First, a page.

Study finds land use agreements, division

By Cameron Rasmusson
Reader Staff

A newly released report finds both disagreements and common ground among Bonner County property owners when it comes to land use issues.

Conducted by the University of Utah’s Environmental Dispute Resolution Program and paid for with $12,000 in university grant funds, the survey is intended to establish common ground in dialogue over land use policies. The project was commissioned by Project 7B, an organization aiming to drive discussion over land use policy, and completed with cooperation from the cities of Dover, Priest River and Sandpoint, as well as the Selkirk Realtors Association and the Kinnickinnick Native Plant Society.

A 26-page report based on interviews with 30 individuals of diverse backgrounds, political leanings and professions, the assessment goes into extreme detail on preferences over regulation levels and county protections. According to Molly O’Reilly of Project 7B, the survey will be a valuable tool in moving conversations forward.

“We feel that the Situation Assessment shows a lot of areas of agreement on which to potentially find our way forward in Bonner County,” O’Reilly said in an email.

The assessment finds several overriding themes in landowners’ valued Bonner County traits. The small community nature of the region was widely praised, and interviewees want to see Bonner County kept affordable for all income levels and age groups. They emphasized the need to develop a thriving economy while maintaining Bonner County’s rural nature and lack of urban sprawl. Environmental factors like water quality and green spaces were also widely valued.

“Interviewees commonly said they would like to see development happen in such a way as to: avoid sprawl; leverage existing services, such as water and sewer systems; and avoid unnecessarily increasing the financial burden on local government and tax payers,” the assessment states.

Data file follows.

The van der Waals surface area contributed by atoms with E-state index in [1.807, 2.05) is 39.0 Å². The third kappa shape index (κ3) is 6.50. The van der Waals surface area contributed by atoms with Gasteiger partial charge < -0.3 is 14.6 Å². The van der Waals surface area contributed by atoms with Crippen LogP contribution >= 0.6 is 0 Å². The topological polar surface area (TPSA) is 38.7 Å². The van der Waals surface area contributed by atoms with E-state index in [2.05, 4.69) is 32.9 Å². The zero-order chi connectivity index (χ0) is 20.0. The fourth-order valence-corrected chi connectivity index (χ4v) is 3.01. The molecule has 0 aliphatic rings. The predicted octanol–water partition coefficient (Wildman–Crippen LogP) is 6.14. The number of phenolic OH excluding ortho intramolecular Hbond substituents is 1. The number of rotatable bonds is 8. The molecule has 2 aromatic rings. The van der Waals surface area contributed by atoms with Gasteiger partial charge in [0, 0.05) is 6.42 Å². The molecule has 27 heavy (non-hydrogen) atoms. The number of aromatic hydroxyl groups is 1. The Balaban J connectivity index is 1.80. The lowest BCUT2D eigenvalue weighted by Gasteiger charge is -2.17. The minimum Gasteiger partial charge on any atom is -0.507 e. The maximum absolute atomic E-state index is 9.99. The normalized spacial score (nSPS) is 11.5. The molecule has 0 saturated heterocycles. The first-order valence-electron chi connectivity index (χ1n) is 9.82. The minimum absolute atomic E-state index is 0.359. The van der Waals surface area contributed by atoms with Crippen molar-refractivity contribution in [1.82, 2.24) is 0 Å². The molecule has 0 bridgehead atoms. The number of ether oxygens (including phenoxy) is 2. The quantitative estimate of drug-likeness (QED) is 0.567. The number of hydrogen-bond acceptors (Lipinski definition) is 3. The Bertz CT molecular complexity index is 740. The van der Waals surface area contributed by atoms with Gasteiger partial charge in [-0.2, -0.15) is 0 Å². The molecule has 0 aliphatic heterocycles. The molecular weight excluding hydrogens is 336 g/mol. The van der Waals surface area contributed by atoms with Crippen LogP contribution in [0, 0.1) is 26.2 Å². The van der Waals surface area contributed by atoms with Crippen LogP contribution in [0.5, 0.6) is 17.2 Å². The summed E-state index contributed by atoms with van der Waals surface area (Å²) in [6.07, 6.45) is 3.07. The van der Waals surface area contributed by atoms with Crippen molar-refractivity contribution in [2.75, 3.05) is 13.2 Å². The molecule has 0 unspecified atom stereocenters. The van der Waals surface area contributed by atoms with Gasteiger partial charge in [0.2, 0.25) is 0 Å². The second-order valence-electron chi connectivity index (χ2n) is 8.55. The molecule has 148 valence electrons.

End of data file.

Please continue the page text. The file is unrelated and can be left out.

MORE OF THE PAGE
Interviewees also brought several concerns to the table, including perceptions that the Bonner County Planning Department has been diminished by last year’s shake-ups to department staff and procedures. Some worried that the influence of potentially feckless planning would create a “buyer beware” situation for prospective property owners. They also feared the influence of unsustainable growth and the caustic influence of divisive politics, the assessment states.

The assessment also touched on key disagreements that could make consensus-building difficult. Interviewees said there are fundamental disagreements among county residents over property rights, freedom and personal responsibility. Locals also have very different ideas about promoting and managing growth and economic development, as well as governmental fiscal responsibility. The influence of powerful political ideologies has also made conversation difficult.

“A number of interviewees said there is a faction of very conservative and very pro-private property and anti-regulation folks residing in Bonner County, and that more people with this ideological leaning are moving into the area,” the report states. “They felt this group tends to be very politically active and divisive, and expressed concern that the growing presence of this contingent is causing additional tension in Bonner County.”

Sure enough, far-right conservatives may be taking an interest in Project 7B, with Idaho Rep. Heather Scott, R-Blanchard, serving as a galvanizing influence. In an email to supporters, Scott urged supporters to attend a Project 7B presentation at a Dec. 12 Clark Fork City Council meeting, saying the group has “a potentially strong socialist, liberal and environmental agenda.”

“According to a current county commissioner, this group has also had conflict with Bonner County planning and zoning’s attempts to reduce regulations for property owners,” Scott wrote in the email.

To read the entire report, visit www.project7b.org

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